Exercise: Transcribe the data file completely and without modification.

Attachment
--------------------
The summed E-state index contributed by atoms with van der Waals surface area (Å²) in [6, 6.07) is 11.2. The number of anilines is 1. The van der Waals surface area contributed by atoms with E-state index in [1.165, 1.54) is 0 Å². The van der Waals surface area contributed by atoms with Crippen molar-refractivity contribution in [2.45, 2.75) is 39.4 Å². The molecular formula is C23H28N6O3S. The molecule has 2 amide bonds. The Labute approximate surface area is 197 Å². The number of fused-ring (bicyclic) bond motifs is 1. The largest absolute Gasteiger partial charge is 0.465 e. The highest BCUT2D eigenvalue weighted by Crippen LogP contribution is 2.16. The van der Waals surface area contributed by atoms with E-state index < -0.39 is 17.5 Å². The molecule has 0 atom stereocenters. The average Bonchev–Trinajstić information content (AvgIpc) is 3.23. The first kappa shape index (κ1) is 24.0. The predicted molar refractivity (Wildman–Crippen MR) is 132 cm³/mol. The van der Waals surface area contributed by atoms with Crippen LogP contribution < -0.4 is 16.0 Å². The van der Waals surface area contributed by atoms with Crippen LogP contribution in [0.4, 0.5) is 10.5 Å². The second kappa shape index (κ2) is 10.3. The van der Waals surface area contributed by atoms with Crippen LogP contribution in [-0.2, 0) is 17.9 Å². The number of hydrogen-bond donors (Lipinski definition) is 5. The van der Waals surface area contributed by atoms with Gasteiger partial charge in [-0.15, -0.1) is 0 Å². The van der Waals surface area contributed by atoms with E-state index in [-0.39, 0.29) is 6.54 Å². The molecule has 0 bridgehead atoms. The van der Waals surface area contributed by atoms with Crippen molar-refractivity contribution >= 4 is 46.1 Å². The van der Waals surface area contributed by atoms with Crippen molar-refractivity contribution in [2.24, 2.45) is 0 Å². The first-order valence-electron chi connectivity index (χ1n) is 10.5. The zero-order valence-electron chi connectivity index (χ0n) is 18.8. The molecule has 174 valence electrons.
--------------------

The summed E-state index contributed by atoms with van der Waals surface area (Å²) in [6, 6.07) is 11.2. The number of anilines is 1. The van der Waals surface area contributed by atoms with E-state index in [1.165, 1.54) is 0 Å². The van der Waals surface area contributed by atoms with Crippen molar-refractivity contribution in [2.45, 2.75) is 39.4 Å². The molecular formula is C23H28N6O3S. The molecule has 2 amide bonds. The Labute approximate surface area is 197 Å². The number of fused-ring (bicyclic) bond motifs is 1. The largest absolute Gasteiger partial charge is 0.465 e. The highest BCUT2D eigenvalue weighted by Crippen LogP contribution is 2.16. The van der Waals surface area contributed by atoms with E-state index < -0.39 is 17.5 Å². The molecule has 0 atom stereocenters. The average Bonchev–Trinajstić information content (AvgIpc) is 3.23. The first kappa shape index (κ1) is 24.0. The predicted molar refractivity (Wildman–Crippen MR) is 132 cm³/mol. The van der Waals surface area contributed by atoms with Crippen LogP contribution < -0.4 is 16.0 Å². The van der Waals surface area contributed by atoms with Crippen LogP contribution in [0.4, 0.5) is 10.5 Å². The second kappa shape index (κ2) is 10.3. The van der Waals surface area contributed by atoms with Crippen LogP contribution in [-0.2, 0) is 17.9 Å². The number of hydrogen-bond donors (Lipinski definition) is 5. The van der Waals surface area contributed by atoms with Gasteiger partial charge in [-0.15, -0.1) is 0 Å². The van der Waals surface area contributed by atoms with E-state index in [-0.39, 0.29) is 6.54 Å². The molecule has 0 bridgehead atoms. The van der Waals surface area contributed by atoms with Crippen molar-refractivity contribution >= 4 is 46.1 Å². The van der Waals surface area contributed by atoms with Crippen molar-refractivity contribution in [2.24, 2.45) is 0 Å². The first-order valence-electron chi connectivity index (χ1n) is 10.5. The zero-order valence-electron chi connectivity index (χ0n) is 18.8. The molecule has 174 valence electrons.